“The ladies of York sent it, and General McCollum broke over his rules, and allowed them to enter the sacred car. They carried it to the coffin, and as the tears chased one another down their fair cheeks, they left it upon the cold bier. Not a word was spoken. There were a half dozen present who had gone in with them, but no dry eyes came out.
“The fragrance from those violets seemed like incense from Heaven. A neat tribute, plain but coming from the heart, will weigh against the costly decorations of the millionaire; a starry flag, of violets laid upon the corpse by the ladies of York. Old men, tottering to their graves, with rain pattering upon their bald heads; wounded soldiers hobbling to the roadside to show their love for him who sleeps before them: old women sobbing as they they had lost their firstborn; fair maidens brush away the tears, and men hold up their little ones to see the car which contains the remains of the people’s friend. ‘He was crucified for us!’ exclaims an old colored man, but the shrill whistle sounds, and we leave a scene that can never be forgotten by those who witnessed it.
“Such feeling, such sincere grief, had never manifested itself before since the death of Washington. There have been no speeches made to-day, no sermons, not a word spoken, the silence of the funeral cortege speaks with an eloquence that must reach the hearts of men of adamant.
“In our train are over a hundred and fifty men and no ladies. Need I tell you that there hardly has been one who did not betray his emotions with tears. As it grew dark the crowd of people at the stations seemed to be larger as we drew near Harrisburg, which we reached at 8:15 P.M. in a drenching rain.”
Lincoln’s funeral train is shown during its stopover in downtown Harrisburg, Pa.
The funeral train would pass through more than 180 towns in seven states on its way to Springfield, Illinois, where the president was to be buried on May 4, 1865. The 13-day journey totaled more than 1,600 miles. The dark maroon railcar which carried Lincoln’s coffin reportedly was destroyed in 1911 by a prairie fire near Minneapolis, Minnesota. It had passed through several private owners since the long trek from Washington.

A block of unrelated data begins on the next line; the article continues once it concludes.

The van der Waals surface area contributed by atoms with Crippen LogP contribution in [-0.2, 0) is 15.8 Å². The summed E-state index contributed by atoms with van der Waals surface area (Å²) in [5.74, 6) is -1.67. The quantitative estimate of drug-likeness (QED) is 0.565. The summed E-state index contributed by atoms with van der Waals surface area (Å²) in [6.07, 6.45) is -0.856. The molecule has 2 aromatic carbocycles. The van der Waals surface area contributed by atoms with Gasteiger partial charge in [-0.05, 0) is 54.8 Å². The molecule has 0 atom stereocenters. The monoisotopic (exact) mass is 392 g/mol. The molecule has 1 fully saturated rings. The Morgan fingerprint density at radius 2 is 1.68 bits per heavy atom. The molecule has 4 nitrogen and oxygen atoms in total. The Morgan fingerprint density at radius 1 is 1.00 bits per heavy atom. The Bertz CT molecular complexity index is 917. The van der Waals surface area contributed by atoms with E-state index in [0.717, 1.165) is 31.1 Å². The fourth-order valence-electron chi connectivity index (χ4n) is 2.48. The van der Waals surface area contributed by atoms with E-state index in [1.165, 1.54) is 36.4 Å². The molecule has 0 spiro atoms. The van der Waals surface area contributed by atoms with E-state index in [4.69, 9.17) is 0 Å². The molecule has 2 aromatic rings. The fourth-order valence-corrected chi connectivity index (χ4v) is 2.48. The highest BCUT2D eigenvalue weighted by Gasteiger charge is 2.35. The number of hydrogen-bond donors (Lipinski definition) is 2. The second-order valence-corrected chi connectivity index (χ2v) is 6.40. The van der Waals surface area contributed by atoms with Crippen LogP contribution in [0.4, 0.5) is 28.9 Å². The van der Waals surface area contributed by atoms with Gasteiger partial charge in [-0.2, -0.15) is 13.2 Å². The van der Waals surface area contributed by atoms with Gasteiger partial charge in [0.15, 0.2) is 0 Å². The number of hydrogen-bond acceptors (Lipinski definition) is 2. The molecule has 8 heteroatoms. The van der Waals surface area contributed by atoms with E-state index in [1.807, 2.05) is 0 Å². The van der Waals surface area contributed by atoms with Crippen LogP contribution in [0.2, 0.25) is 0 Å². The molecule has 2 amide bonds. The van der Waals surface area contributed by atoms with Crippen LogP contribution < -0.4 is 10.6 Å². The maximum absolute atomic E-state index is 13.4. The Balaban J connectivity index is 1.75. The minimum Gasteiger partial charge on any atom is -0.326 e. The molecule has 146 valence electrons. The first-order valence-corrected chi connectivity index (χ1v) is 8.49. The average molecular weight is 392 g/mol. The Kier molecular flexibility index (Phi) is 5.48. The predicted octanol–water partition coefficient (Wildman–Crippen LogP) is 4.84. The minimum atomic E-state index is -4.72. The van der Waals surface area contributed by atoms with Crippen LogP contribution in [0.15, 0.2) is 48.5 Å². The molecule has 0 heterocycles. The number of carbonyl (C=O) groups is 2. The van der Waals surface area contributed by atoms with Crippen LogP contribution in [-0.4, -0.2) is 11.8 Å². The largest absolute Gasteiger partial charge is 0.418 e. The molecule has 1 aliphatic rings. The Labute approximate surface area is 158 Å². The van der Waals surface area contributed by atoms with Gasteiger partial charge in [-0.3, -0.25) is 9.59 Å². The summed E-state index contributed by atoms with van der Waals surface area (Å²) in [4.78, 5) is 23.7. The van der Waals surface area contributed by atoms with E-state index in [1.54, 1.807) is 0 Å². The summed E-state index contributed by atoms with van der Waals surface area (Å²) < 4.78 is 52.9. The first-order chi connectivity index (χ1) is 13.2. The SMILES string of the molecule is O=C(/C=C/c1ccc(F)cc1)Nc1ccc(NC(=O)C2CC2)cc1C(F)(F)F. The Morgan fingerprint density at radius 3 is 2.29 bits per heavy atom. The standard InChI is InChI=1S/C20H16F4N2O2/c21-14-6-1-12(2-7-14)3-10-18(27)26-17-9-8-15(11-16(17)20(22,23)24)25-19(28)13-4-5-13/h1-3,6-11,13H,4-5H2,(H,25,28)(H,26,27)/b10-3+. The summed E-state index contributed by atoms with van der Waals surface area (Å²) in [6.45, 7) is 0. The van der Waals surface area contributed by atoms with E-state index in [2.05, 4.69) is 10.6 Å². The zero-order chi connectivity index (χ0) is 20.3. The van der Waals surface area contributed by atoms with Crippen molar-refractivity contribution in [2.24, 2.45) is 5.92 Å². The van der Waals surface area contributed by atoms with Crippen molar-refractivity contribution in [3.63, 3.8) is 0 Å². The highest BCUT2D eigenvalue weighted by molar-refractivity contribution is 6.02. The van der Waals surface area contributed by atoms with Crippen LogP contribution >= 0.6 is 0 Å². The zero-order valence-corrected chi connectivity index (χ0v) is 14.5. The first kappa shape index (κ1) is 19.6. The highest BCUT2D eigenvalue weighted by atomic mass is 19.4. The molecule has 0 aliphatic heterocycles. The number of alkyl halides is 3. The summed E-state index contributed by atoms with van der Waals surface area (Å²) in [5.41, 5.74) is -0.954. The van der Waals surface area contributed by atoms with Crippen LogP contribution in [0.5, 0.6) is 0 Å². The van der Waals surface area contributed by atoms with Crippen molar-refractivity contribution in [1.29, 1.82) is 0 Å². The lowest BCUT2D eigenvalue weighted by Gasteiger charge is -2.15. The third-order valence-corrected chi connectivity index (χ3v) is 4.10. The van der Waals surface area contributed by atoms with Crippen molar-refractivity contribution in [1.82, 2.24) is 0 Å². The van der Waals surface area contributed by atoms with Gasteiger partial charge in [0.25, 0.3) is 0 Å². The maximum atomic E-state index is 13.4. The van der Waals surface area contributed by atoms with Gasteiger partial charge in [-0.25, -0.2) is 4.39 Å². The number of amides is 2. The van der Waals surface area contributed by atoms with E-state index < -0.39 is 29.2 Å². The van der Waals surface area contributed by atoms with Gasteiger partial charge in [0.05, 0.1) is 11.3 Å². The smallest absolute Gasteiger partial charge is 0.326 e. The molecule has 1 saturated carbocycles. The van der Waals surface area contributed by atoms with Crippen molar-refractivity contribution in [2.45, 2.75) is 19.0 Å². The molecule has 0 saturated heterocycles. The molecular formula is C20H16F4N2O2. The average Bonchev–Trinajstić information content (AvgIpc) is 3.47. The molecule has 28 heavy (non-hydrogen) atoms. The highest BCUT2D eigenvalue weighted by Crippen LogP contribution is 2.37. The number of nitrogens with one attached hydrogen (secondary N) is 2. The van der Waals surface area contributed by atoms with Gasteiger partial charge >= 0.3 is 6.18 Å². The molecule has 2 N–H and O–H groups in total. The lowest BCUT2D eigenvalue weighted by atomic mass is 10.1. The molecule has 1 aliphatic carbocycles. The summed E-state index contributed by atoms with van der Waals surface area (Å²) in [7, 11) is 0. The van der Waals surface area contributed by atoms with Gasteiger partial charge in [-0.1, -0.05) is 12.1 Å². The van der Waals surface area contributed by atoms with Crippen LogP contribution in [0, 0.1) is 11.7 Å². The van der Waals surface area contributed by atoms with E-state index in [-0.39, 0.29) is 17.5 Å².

Photos courtesy of the Library of Congress and the National Archives. There are no known photos of the funeral train while stopped in York, although the town had several photography studios.
A group of investors is trying to raise funds to construct a replica of the locomotive and funeral car in time to retrace the April 1865 route on its 150th anniversary. Presumably York would be included in the stops for this replica train.
In 2002, author Scott D. Trostle wrote a book on the journey of the original funeral train.
Past yorkblog.com posts also of interest:
* Lincoln’s funeral train passed through York County – contains an article on the arrival in York written by a reporter for a different Philadelphia newspaper, the Press. The newsman named the six women who presented the wreath as Mrs. Samuel Small, Mrs. Henry Niles, Mrs. David E. Small, Miss Louisa Ducks, Miss Susan Small, and Miss Jane Latimer.